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Georgia State House approves bill limiting police budget cuts to NO MORE than 5% as Democrats slam law as unconstitutional

The measure passed the state house 101-69 on Wednesday, with lawmakers largely voting along party lines, aside from three Democrats who joined their rivals across the aisle in supporting the bill. It will now be handed off for further debate in the Georgia Senate, where Republicans hold a 34-22 majority. 

If enacted into law, the bill would bar local governments from slashing police budgets by more than 5 percent compared to the previous year, also prohibiting cuts greater than 5 percent over a “rolling ten-year period.” It includes exemptions for localities where revenues are expected to fall by more than 5 percent, permitting proportionate cuts to police departments.

Introduced earlier this month by Republican Rep. Houston Gaines, the measure follows efforts in cities like Atlanta and Athens to defund law enforcement on the heels of a wave of police brutality demonstrations around the country last year. While both cities ultimately rejected the budget cuts, Gaines argued his bill would prevent future attempts, calling police defunding a “dangerous idea” that will “harm those that most need protection.”

“We’ve seen calls to defund the police in Athens and Atlanta, and we can’t let that happen in our state, so this is an important measure that’s going to keep families safe,” Gaines said after the bill passed.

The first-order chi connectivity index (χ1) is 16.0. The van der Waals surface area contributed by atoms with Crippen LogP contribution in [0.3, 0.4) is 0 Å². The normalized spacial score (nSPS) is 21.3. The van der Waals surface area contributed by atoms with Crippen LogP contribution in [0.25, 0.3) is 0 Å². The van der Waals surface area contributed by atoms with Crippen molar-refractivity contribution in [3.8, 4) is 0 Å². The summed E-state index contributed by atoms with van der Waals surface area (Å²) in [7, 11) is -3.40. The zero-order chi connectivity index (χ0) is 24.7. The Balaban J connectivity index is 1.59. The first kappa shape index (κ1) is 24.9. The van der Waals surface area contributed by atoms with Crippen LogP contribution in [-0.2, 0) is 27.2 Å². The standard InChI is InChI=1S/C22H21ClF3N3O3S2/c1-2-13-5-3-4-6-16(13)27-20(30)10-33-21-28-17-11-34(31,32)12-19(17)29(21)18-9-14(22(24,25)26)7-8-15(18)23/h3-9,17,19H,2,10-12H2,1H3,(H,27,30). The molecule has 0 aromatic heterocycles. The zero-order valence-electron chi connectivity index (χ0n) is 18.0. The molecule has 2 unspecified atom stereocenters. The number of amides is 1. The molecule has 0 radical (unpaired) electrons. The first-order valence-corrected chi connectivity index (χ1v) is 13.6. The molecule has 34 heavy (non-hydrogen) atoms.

Some Georgia Democrats, however, have insisted the measure will seize local autonomy from cities and counties in violation of the state constitution, with Macon lawmaker James Beverly suggesting it would not hold up in court in the event it passes through the Senate. 

“It’s going to go to court, and in the courts, local governments, if they hold the constitution up, they have a fight to say we get to set up our own budget. Y’all can’t do that in the General Assembly,” Beverly said.

A body representing city and county governments around the state, the Association County Commissioners of Georgia (ACCG), made much the same argument before the bill passed, saying it would infringe local control enshrined in the Georgia Constitution.

“Police power is one of our inherent or supplemental powers under the constitution,” said ACCG deputy legislative director Todd Edwards. “We’d like to maintain our flexibility to fund and manage police forces how our local elected officials – those accountable to the public – feel is the best use of taxpayer dollars.”

While the state constitution does guarantee “home rule” for county governments, giving them autonomy to pass and enact “clearly reasonable” measures, the document carves out exceptions in a number of areas where the state legislature may override local laws, including elections, business regulations and the use of eminent domain powers, among others. “Police and fire protection,” however, are left to counties and municipalities.

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